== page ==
Luxury Cars – These Expensive SUVs Are Now Depreciating Like Crazy
It seems like the market can’t get enough of SUVs at the moment, with more choice and competition between manufacturers than ever. The luxury SUV market is a particularly crowded segment, with every brand vying for custom and attempting to give their car the edge over everyone else’s. That means there’s a lot of great luxury models being sold right now, but they all come with sky-high price tags.
That value doesn’t last though, as the resale price of many of these cars drops faster than a stone down a well. Most luxury SUVs will lose around half of their value within five years, which means losses of tens of thousands of dollars for those who buy them new. For the savvy used buyer though, it can mean snagging a top-spec SUV for a rock-bottom price. Either way, it’s crazy to see just how much money these luxury land yachts lose in just a few years.
10 Cadillac Escalade ESV
An SUV as lavish and excessive as an Escalade ESV is always going to lose money, simply because buyers of these types of vehicles always like to have the newest versions of their cars. As soon as something newer is released, the value of the older car plummets.
A 2019 article by Fintech Zoom puts the five-year depreciation of an Escalade ESV at 63.6%, but that number is likely to have increased even further in 2021. That’s thanks to Caddy’s fresh redesign of the Escalade, with even more space and a redesigned interior.
9 Audi SQ5
Audi’s range of SUVs suffers from high maintenance costs, poor reliability, and designs that seem to age more rapidly than many of their rivals’ offerings. That all means the brand has some of the worst depreciation in its class, but the SQ5 is a particularly bad offender.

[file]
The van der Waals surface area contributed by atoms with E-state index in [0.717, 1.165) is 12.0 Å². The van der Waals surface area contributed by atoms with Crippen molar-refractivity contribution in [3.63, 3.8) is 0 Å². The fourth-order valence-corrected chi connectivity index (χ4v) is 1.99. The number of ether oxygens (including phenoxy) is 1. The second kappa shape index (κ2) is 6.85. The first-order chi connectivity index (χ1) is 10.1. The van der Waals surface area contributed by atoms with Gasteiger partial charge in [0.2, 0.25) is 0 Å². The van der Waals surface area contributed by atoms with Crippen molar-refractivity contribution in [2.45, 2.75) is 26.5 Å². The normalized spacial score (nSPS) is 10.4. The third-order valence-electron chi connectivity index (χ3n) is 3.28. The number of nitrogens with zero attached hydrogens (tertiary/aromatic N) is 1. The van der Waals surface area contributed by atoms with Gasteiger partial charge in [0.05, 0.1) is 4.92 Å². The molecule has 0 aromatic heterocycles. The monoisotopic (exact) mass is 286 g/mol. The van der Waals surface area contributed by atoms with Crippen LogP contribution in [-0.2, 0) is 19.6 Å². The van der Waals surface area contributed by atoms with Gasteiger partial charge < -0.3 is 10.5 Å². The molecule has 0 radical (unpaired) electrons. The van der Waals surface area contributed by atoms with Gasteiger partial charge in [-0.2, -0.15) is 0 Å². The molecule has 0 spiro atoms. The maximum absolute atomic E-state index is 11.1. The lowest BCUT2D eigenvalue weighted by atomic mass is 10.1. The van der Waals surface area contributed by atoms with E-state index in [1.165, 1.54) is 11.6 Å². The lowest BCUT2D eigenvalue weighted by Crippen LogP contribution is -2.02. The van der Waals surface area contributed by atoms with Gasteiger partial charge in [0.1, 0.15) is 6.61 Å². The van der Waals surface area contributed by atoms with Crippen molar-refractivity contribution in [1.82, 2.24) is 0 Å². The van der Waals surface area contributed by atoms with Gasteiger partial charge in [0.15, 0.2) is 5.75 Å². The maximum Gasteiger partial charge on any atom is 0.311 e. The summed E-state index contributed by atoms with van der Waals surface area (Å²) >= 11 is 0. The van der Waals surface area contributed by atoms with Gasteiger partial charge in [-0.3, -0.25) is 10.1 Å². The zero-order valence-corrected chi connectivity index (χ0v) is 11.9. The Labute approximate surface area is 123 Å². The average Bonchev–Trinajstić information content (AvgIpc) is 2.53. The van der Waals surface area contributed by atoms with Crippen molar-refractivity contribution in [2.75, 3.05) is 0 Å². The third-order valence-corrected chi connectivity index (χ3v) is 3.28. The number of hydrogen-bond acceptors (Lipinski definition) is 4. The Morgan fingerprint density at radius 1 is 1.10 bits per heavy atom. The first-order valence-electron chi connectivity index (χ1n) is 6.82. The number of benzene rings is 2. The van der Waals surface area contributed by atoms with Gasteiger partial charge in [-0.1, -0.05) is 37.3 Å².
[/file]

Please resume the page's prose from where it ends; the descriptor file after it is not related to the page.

It’s sort of the worst of both worlds: being an S model, it’s got more expensive and complicated features that inevitably mean bigger repair bills, but it’s not quite got the lasting appeal of an RS model. It means buyers of a new SQ5 can expect to lose well over half of their money after just five years.
8 Lincoln MKT
The crossover MKT SUV was axed by Lincoln after the 2019 model year, but those unfortunate souls who bought a 2019 model can expect to lose an unbelievable amount of money. With a huge depreciation of 66.1%, the MKT ranks among the worst SUVs for resale on the market.
That’s mostly down to dated technology, a questionable design, and a boring drive. In a segment that’s so fiercely competitive, there isn’t really a single reason to buy a used MKT over anything else, and so as a result, almost nobody does.
7 Maserati Levante
Pretty much every manufacturer now has an SUV in their lineup, including Italian performance marque Maserati. The Levante is a blatant attempt to cash in on the market craze for big cars, but it’s actually not a bad product.
The issue is, like with most of Maserati’s range, the resale value is not good. Brand image is a big factor here: a used Maserati doesn’t carry anywhere near the same prestige as a new one, and so buyers just won’t pay much for second-hand examples.
6 Land Rover Range Rover
They’re consistently ranked among the least reliable automobiles on the market, but people still love Range Rovers. Enough people, in fact, for them to shift around 15-20,000 units in the US every year.